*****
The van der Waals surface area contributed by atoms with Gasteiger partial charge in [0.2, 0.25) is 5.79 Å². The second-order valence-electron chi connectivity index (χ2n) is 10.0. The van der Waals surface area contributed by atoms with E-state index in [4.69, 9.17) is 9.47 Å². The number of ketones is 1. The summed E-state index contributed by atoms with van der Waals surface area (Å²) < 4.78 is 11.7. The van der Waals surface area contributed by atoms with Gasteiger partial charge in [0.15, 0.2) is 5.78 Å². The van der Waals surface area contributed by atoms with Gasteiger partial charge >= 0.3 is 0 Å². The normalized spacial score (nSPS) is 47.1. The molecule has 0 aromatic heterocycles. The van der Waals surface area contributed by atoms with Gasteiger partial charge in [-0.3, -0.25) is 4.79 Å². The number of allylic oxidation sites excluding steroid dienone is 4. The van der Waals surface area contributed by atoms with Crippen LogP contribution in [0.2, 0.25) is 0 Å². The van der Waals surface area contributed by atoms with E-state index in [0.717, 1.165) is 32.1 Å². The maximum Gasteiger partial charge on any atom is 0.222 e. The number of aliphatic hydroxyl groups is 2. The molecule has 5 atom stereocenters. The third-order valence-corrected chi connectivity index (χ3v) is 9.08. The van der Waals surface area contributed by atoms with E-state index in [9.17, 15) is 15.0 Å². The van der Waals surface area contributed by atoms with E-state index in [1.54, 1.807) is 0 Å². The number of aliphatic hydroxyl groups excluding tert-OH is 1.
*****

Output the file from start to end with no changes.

The van der Waals surface area contributed by atoms with Gasteiger partial charge in [0.2, 0.25) is 5.79 Å². The second-order valence-electron chi connectivity index (χ2n) is 10.0. The van der Waals surface area contributed by atoms with E-state index in [4.69, 9.17) is 9.47 Å². The number of ketones is 1. The summed E-state index contributed by atoms with van der Waals surface area (Å²) < 4.78 is 11.7. The van der Waals surface area contributed by atoms with Gasteiger partial charge in [0.15, 0.2) is 5.78 Å². The van der Waals surface area contributed by atoms with Gasteiger partial charge >= 0.3 is 0 Å². The normalized spacial score (nSPS) is 47.1. The molecule has 0 aromatic heterocycles. The van der Waals surface area contributed by atoms with Gasteiger partial charge in [-0.3, -0.25) is 4.79 Å². The number of allylic oxidation sites excluding steroid dienone is 4. The van der Waals surface area contributed by atoms with Crippen LogP contribution in [0.2, 0.25) is 0 Å². The van der Waals surface area contributed by atoms with E-state index in [0.717, 1.165) is 32.1 Å². The maximum Gasteiger partial charge on any atom is 0.222 e. The number of aliphatic hydroxyl groups is 2. The molecule has 5 atom stereocenters. The third-order valence-corrected chi connectivity index (χ3v) is 9.08. The van der Waals surface area contributed by atoms with E-state index in [9.17, 15) is 15.0 Å². The van der Waals surface area contributed by atoms with E-state index in [1.54, 1.807) is 0 Å². The number of aliphatic hydroxyl groups excluding tert-OH is 1.